Page:On the cultivation of the plants belonging to the natural order of Proteeae.djvu/121
THE NATURAL ORDER OF PROTEĒÆ.
Mr. A. Menzies discovered this species, at King George's Sound, before Labillardiere was upon the coast. Leaves simple, obovate, quite entire: nerves 3 with a few lateral ones, but none of them so strong as they appear in the figure above quoted. Involucrum of 6 or 8 Bractes. Petals besprinkled with resinous glands as in many Serrurias.
A. sericea. Labill. Nov. Holl. v. 1. p. 29. f. 38. Silky Adenanthes.
This species was also discovered by Mr. A. Menzies, at King George's Sound, and is not unlike Paranomus Argenteus, its silky leaves being 2-pinnatifid with very narrow divisions. Involucrum of 10 or 12 Bractes. I believe none of these curious shrubs are in this country.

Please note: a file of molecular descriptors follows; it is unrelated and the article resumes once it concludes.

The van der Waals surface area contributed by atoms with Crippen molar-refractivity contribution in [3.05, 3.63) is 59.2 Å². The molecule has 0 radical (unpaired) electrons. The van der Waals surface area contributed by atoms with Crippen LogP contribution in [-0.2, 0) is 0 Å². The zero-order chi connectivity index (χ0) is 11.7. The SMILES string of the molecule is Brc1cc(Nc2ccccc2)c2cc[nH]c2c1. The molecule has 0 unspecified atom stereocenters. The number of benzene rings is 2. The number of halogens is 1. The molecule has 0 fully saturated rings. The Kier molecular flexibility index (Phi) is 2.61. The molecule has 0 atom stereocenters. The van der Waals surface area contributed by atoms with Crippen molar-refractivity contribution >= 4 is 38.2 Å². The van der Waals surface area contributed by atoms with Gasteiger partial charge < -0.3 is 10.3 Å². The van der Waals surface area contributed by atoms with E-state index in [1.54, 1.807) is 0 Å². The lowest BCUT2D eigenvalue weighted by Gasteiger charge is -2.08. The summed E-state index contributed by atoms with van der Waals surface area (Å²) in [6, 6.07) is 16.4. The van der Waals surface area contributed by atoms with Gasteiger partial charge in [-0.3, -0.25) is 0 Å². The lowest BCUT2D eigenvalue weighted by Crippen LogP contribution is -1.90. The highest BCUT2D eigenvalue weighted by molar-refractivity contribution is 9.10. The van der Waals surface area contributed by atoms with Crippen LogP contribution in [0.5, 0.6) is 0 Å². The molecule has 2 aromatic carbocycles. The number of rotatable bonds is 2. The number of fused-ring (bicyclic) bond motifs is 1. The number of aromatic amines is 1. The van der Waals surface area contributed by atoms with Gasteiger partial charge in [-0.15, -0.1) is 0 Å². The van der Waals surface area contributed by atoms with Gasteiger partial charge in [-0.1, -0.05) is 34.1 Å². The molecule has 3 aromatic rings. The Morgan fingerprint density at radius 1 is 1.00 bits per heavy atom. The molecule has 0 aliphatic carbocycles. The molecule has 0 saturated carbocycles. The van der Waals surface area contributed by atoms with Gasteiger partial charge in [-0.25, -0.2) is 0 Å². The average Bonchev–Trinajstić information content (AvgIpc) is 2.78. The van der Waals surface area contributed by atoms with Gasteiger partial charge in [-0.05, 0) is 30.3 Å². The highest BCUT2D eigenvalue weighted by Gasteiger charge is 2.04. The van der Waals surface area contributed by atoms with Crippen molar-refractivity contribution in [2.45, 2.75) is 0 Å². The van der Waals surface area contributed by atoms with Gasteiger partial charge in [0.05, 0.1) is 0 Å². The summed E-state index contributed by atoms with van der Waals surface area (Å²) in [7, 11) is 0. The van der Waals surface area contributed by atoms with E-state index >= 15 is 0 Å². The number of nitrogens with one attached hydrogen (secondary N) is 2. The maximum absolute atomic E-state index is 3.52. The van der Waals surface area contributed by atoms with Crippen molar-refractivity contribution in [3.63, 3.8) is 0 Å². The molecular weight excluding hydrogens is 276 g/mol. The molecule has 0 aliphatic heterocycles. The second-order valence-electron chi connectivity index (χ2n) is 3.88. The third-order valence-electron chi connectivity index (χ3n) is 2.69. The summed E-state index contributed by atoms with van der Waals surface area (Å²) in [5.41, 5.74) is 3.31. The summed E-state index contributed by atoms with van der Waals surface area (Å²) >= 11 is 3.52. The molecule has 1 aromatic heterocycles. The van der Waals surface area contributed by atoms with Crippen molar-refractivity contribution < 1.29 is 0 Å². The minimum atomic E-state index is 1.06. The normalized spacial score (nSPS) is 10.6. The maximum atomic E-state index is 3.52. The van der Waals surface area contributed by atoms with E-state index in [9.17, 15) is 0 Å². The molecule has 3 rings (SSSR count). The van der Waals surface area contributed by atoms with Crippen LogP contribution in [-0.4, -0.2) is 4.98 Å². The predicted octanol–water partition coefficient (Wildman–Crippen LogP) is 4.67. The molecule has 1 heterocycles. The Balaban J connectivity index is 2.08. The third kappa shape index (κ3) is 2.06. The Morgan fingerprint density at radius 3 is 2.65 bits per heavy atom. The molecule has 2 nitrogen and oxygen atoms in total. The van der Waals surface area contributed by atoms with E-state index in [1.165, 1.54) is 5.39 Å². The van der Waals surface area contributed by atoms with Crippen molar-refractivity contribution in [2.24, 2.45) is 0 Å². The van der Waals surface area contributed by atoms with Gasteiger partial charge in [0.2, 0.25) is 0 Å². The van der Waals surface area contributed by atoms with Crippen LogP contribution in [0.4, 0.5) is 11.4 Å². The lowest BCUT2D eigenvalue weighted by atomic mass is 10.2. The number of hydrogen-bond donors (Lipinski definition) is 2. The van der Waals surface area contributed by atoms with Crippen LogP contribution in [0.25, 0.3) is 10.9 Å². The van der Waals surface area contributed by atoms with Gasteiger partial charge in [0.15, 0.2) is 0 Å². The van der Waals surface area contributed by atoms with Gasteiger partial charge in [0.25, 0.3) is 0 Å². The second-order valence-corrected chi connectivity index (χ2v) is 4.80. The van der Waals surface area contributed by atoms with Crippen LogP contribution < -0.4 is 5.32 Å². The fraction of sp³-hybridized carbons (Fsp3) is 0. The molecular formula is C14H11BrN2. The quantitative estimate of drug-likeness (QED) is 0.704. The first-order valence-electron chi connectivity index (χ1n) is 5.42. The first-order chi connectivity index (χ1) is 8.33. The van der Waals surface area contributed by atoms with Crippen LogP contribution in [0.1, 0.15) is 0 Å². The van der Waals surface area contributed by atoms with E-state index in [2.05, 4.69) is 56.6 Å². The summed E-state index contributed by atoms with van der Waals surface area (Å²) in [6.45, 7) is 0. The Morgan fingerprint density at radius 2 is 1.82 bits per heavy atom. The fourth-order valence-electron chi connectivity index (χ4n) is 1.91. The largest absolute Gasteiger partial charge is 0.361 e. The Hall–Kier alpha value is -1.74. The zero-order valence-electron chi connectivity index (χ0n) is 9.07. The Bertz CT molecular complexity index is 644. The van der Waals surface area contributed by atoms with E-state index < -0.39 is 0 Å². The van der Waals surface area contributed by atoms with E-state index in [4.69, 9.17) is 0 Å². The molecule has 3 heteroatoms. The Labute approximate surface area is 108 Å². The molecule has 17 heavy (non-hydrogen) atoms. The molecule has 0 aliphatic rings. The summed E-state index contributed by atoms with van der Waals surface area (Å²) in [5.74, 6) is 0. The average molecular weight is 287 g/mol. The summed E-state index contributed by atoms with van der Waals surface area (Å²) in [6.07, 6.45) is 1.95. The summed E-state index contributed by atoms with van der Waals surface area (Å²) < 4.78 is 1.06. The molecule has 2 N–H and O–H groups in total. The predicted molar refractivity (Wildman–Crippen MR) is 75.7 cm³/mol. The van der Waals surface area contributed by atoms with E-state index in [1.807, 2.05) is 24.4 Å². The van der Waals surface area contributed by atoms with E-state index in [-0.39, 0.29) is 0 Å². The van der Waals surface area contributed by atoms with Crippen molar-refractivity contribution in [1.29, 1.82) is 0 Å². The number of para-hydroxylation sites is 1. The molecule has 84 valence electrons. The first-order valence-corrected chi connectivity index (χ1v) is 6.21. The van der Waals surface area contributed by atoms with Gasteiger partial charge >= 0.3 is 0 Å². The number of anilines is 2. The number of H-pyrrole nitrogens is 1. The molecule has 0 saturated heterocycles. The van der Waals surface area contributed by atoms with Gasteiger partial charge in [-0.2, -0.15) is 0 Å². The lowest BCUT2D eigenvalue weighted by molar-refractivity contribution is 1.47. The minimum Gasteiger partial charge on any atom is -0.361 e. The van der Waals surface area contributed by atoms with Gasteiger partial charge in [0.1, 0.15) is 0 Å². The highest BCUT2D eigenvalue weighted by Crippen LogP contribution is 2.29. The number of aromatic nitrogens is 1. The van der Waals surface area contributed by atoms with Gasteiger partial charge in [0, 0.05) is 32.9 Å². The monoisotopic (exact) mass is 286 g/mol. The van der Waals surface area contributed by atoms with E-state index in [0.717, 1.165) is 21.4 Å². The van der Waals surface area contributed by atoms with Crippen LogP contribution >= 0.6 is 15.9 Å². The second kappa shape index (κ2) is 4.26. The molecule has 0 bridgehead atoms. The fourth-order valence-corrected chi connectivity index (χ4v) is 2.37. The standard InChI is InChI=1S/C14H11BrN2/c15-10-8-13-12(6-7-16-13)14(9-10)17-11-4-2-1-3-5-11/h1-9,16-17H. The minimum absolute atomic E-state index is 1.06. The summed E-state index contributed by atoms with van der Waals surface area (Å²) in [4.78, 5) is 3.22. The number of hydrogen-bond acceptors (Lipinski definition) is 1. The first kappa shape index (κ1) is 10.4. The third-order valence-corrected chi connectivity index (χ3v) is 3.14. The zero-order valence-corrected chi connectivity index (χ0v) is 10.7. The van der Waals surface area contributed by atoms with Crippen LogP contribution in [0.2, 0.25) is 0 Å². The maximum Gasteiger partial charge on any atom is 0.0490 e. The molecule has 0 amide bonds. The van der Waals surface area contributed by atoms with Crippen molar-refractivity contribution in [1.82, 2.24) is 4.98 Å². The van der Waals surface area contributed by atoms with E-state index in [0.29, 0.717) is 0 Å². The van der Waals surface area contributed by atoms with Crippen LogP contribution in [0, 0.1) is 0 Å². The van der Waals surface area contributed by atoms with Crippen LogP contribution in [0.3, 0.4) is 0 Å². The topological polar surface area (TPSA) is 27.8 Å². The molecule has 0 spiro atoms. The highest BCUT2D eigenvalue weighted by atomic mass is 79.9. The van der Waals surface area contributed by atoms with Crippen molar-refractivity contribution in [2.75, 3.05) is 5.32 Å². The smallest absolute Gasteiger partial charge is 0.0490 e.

|Flores 2-ni; in spicis longis, axillaribus. Bractea 1 ad singula paria, caducæ; gemmaceis infra nullis. Petala regularia, recurva. Filamenta basi petalorum inserta, tota libera. Nectarium 4-dentatum. Pericarpium 1-spermum, drupaceum. Frutex: foliis Theophrastæ, verticillatis, plerumque 6-nis, lanceolatis, dentatis.||Flowers 2 together; in long axillary Spikes. A Bracte to each pair, caducous; no gemmaceous ones below. Petals regular, recurved. Filaments inserted at the base of the petals, not adhering. Nectarium 4-dentated. Pericarpium 1-seeded, drupaceous. A shrub: leaves of Theophrasta, lanceolate, dentated.|
The name is derived from a Greek word βραβειον; its branches